The crisis was thus passed without war, but a feeling of humiliation and bitterness was left in the hearts of the Serbs and Russians. Smarting under this feeling, “the Russian Government began to reorganize its army, to construct strategic railways, and to do everything in its power to insure Russia against a like humiliation in the future.” 10

In the early fall of 1912, war broke out between Turkey and the Balkan states of Montenegro, Serbia, Bulgaria, and Greece. The time was favorable for joint action against the Otto10 Hayes, II, 708.

man Empire, for that power had been weakened by the Turco-Italian war and by internal troubles in Albania and Macedonia. The Christians in Macedonia had been oppressed for years, and conditions were not improved when the Young Turks came into power in 1908. A spirit of discontent began to manifest itself in secret revolts and assassinations, which was aggravated by the ineffective efforts of the Turkish officials to allay it. These unjust and unwise measures caused the Serbs, the Bulgars, and Greeks in Macedonia to suspend their hatred of each other and thus made it easier for the Greek and Bulgarian Governments to bury their differences and act together against the common enemy. The Albanians, despite their historic friendship for the Porte, were also chafing under recent grievances. Revolts broke out in 1910 and 1911, in which the Montenegrins made common cause with the insurgents. This brought on a friendly feeling between the Northern Albanians and the Serbs of Serbia and Montenegro.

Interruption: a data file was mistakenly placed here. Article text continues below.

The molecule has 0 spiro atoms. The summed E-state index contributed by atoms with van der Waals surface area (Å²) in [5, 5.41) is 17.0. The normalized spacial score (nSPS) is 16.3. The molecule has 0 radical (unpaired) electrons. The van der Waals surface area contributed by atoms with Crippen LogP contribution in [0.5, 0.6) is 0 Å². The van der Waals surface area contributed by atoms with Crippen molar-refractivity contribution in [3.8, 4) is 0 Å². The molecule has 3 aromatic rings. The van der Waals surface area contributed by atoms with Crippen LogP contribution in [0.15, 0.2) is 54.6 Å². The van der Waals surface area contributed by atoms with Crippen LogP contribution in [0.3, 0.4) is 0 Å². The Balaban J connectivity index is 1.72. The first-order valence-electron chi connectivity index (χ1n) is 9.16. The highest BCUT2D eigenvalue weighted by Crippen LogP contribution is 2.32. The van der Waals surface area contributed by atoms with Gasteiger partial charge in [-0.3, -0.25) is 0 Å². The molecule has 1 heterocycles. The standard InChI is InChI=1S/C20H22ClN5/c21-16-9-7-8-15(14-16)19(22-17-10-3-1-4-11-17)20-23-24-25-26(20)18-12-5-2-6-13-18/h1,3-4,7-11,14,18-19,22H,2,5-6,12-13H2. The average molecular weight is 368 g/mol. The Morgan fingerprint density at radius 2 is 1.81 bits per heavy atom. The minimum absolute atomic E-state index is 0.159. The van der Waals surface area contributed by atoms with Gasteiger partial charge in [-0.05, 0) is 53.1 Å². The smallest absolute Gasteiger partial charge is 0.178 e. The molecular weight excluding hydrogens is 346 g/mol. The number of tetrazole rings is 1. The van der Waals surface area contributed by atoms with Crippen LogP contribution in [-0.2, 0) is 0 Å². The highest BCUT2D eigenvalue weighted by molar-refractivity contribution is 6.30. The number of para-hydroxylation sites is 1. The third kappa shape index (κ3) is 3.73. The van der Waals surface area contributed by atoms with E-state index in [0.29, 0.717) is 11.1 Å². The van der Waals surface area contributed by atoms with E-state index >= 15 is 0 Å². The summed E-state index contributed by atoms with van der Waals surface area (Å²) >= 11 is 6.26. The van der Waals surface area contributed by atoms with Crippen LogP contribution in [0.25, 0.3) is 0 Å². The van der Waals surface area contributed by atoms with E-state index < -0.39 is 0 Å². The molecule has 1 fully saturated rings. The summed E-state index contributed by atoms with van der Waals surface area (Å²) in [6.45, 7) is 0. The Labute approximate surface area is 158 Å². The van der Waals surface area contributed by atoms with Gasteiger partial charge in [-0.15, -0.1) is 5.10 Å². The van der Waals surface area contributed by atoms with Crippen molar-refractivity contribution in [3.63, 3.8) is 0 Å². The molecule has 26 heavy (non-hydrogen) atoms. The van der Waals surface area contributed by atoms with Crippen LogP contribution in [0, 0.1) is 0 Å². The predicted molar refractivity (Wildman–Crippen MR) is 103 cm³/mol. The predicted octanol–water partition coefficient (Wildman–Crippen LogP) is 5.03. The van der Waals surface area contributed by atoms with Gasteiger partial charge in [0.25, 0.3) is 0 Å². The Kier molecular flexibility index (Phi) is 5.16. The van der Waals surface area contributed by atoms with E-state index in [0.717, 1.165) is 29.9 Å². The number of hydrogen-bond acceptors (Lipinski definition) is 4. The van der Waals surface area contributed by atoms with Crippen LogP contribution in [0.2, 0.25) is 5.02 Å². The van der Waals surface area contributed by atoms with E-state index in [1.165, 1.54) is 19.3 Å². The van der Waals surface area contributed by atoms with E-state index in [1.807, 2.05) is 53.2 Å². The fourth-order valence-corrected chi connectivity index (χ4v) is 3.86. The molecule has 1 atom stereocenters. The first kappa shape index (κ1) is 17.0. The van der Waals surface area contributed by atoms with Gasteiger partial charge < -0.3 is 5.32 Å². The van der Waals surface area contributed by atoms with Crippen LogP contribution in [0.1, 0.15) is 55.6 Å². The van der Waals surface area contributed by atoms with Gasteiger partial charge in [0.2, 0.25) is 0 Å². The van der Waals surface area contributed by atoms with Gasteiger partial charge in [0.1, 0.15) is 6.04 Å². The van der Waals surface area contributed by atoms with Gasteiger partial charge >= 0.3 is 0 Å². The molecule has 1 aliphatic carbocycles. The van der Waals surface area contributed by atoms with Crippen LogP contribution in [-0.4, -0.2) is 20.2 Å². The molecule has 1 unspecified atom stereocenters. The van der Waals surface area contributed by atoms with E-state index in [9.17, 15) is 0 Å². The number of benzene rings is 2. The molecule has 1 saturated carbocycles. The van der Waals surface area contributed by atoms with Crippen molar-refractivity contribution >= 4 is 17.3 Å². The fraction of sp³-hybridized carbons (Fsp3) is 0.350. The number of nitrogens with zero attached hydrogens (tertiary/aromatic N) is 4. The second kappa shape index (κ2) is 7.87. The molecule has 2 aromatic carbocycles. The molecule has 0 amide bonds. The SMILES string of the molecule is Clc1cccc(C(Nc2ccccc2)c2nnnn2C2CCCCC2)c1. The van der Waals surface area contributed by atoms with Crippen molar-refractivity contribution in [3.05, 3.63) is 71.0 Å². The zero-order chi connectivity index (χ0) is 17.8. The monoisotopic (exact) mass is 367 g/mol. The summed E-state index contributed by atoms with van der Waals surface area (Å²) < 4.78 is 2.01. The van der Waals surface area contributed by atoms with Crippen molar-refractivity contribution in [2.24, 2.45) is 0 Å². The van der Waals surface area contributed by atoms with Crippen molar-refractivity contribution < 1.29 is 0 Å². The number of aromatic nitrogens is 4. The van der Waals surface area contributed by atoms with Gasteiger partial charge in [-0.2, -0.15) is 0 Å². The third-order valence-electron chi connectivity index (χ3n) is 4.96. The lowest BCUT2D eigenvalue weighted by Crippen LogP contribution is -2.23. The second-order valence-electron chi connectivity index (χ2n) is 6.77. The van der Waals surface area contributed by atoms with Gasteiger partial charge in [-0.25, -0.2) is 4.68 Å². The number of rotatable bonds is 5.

Conditions were thus favorable for a union of the Balkan states against Turkey. Accordingly, in the spring of 1912 engagements were entered into whereby Serbia, Greece, Bulgaria, and Montenegro were united into an alliance against Turkey, the object of which was the liberation of the Balkan Christians from Otto

man misrule. The formation of this alliance did not mean an immediate break with the Porte, and it was not until October that war was declared on Turkey.11

In the meantime, the powers had made an effort to prevent war. They agreed to act in concert and announced (October 8) to the Balkan Allies that they would not approve of a war with Turkey at that time. They promised that reforms in the government of European Turkey should be made, but were unwilling that anything should be done to affect the integrity or independence of the Ottoman Empire. In case the Allies should go to war with the protégé of the powers, they would be restrained by the latter from taking any territory in European Turkey. If the powers had been in a position to back up these strong words with concerted action, the threat would have silenced the Allies and peace would have been maintained. But the Allies were aware of the rivalry between Austria-Hungary and Russia in the Balkans, and so were not frightened away from their plan of dividing the Ottoman dominions in Europe.

The Allies were successful in their military 11 The authorities disagree as to the nature of the Balkan Alliance. For a fuller discussion of this subject, see Hayes, II, 527; Holt and Chilton, European History, 485; Schurman, The Balkan Wars, 34–39; Gibbons, The New Map of Europe, 264-66.